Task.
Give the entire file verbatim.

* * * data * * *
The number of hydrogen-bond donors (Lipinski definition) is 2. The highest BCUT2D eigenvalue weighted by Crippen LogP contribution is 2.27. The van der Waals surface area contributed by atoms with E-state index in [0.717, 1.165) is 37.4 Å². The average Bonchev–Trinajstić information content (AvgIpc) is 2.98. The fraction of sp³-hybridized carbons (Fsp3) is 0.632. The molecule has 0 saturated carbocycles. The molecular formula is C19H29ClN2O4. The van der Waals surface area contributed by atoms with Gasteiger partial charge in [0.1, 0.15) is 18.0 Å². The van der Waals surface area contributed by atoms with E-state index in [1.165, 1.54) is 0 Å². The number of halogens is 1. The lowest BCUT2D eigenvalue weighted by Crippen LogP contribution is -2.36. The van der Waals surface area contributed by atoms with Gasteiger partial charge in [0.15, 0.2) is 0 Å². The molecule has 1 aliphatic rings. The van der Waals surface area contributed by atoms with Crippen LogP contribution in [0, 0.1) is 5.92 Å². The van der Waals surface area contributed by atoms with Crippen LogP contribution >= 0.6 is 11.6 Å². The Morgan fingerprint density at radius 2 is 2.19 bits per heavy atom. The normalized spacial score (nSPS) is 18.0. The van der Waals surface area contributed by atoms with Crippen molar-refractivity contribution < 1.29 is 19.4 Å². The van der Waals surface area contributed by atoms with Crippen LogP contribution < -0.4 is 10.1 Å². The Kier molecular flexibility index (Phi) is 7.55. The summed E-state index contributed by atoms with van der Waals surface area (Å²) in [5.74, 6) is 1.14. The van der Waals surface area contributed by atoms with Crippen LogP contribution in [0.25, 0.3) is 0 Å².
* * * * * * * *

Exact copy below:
The number of hydrogen-bond donors (Lipinski definition) is 2. The highest BCUT2D eigenvalue weighted by Crippen LogP contribution is 2.27. The van der Waals surface area contributed by atoms with E-state index in [0.717, 1.165) is 37.4 Å². The average Bonchev–Trinajstić information content (AvgIpc) is 2.98. The fraction of sp³-hybridized carbons (Fsp3) is 0.632. The molecule has 0 saturated carbocycles. The molecular formula is C19H29ClN2O4. The van der Waals surface area contributed by atoms with Gasteiger partial charge in [0.1, 0.15) is 18.0 Å². The van der Waals surface area contributed by atoms with E-state index in [1.165, 1.54) is 0 Å². The number of halogens is 1. The lowest BCUT2D eigenvalue weighted by Crippen LogP contribution is -2.36. The van der Waals surface area contributed by atoms with Gasteiger partial charge in [0.15, 0.2) is 0 Å². The molecule has 1 aliphatic rings. The van der Waals surface area contributed by atoms with Crippen LogP contribution in [0, 0.1) is 5.92 Å². The van der Waals surface area contributed by atoms with Crippen LogP contribution >= 0.6 is 11.6 Å². The Morgan fingerprint density at radius 2 is 2.19 bits per heavy atom. The normalized spacial score (nSPS) is 18.0. The van der Waals surface area contributed by atoms with Crippen molar-refractivity contribution < 1.29 is 19.4 Å². The van der Waals surface area contributed by atoms with Crippen LogP contribution < -0.4 is 10.1 Å². The Kier molecular flexibility index (Phi) is 7.55. The summed E-state index contributed by atoms with van der Waals surface area (Å²) in [5.74, 6) is 1.14. The van der Waals surface area contributed by atoms with Crippen LogP contribution in [0.25, 0.3) is 0 Å².